Thursday, August 10, 2017

Who's Rage Matters? Who's Fears?

Peter Sloterdijk is one of the most accurate diagnosticians of our time. In his work Rage and Time, from the distinction between Eros (desire, that is the desire to possess, that is the possession of objects) and Thymos (pride, that is giving-willing, that is recognition) he offers an alternative history of the West – that is, as history of anger management. The “Iliad”, its founding text, begins in fact with the word “anger.” Homer calls the goddess to stand by him when he sings the song of the anger of Achilles. Although the quarrel between Achilles and Agamemnon concerns a woman – Agamemnon robbed Achilles of his slave girl Briseis – it is not about the loss of an erotic object, but about injured pride. And that is Sloterdijk’s point.

While anger can explode in ancient Greece, he experiences a profound change in the Jewish-Christian tradition, a sublimation, a postponement. No longer us, but God is keeping a record of our transgressions, and decides on the Day of Judgment. The Christian prohibition of revenge is the exact counterpart to the apocalyptic scene of the last days. The idea of ​​a Last Judgment, in which all the accumulated debts are paid off and a world out of joint is corrected, lives in secularized form in modern leftist projects.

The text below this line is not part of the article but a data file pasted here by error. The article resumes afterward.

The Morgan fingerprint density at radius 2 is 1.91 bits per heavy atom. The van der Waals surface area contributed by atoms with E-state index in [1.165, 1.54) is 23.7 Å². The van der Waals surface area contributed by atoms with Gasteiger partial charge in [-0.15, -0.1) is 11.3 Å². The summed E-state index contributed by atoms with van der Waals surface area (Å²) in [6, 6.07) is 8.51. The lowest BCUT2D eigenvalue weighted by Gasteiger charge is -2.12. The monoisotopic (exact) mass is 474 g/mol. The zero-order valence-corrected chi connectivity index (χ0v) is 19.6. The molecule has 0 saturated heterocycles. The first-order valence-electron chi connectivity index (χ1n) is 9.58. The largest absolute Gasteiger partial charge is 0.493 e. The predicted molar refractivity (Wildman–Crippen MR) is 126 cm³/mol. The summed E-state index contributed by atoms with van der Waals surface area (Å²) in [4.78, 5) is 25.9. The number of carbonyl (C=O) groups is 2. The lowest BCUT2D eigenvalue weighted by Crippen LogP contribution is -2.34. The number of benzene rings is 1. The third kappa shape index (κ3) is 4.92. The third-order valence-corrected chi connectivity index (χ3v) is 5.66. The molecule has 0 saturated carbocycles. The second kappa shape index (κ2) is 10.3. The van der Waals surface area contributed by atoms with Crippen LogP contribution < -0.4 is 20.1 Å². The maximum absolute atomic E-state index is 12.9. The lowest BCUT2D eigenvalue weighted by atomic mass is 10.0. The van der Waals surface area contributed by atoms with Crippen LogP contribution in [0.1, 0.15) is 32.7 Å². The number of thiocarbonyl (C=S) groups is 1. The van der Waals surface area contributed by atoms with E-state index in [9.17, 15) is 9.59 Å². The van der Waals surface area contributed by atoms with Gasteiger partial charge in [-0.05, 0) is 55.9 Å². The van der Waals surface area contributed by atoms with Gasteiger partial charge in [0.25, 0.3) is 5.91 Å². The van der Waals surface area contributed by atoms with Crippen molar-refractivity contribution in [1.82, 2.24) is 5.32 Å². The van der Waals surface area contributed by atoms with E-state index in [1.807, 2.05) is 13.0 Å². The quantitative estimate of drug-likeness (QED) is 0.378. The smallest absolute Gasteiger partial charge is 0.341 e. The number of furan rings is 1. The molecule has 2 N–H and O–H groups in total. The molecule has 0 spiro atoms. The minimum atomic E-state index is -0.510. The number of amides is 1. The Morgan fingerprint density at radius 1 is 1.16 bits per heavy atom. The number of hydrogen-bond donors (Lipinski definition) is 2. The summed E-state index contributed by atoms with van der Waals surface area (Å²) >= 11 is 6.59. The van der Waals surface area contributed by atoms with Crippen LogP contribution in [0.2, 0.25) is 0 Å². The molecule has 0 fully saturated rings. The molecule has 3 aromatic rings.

Now the judge is no longer God but the people. Left political movements in fact act like Anger-Banks (Zorn-Banken). They collect collective Anger-Investment (Zorn-Investitionen) and, in turn, promise the people long-term Revenge-Interest (Rache-Zinsen), thus establishing a more just world. Because after the revolutionary Anger-Explosion (Zorn-Explosion) the ultimate payment never takes place, and inequality and hierarchy always reappear, there is always an urge for the second – true, total – revolution. It is only to satisfy the disappointed and to bring the liberation to an end: in 1792 after 1789, October after February 1917.

This leads us to the great problem of Western Marxism today: the absence of a revolutionary subject. Who could take the role of the proletariat? The farmers in the Third World, students and intellectuals are excluded. In the meantime, the refugees are to revive the European left, after the motto: If there is no real proletariat at this stage, the revolution could just be transferred to imported substitute subjects. This way of thinking is cynical through and through. It bears witness to a leftist paternalism, quite apart from the fact that it gives new impetus to the violence against immigrants.

The problem is that there is simply never enough spontaneous Anger-Capital (Zorn-Kapital) – that is why the leaders have been borrowing from other Anger-Banks, like the Nation or Culture. In Fascism, the national anger prevailed. In China’s communism, Mao mobilized the cultural anger of the exploited peasantry. In our time there are two main types of anger left: the anger of the losing Islamic modernists against the decadent system of capitalism, and the wrath of the right-wing populists that is aimed at immigrants. In lesser form, Latin American populists, consumerists and other representatives are resentful of the refusal to recognize globalization. The only thing that is clear: the situation is confusing, all the different forms of anger (Zorn-Formen) do not come together.
- Slavoj Žižek, "On Peter Sloterdijk: The revolution does take place, just differently"

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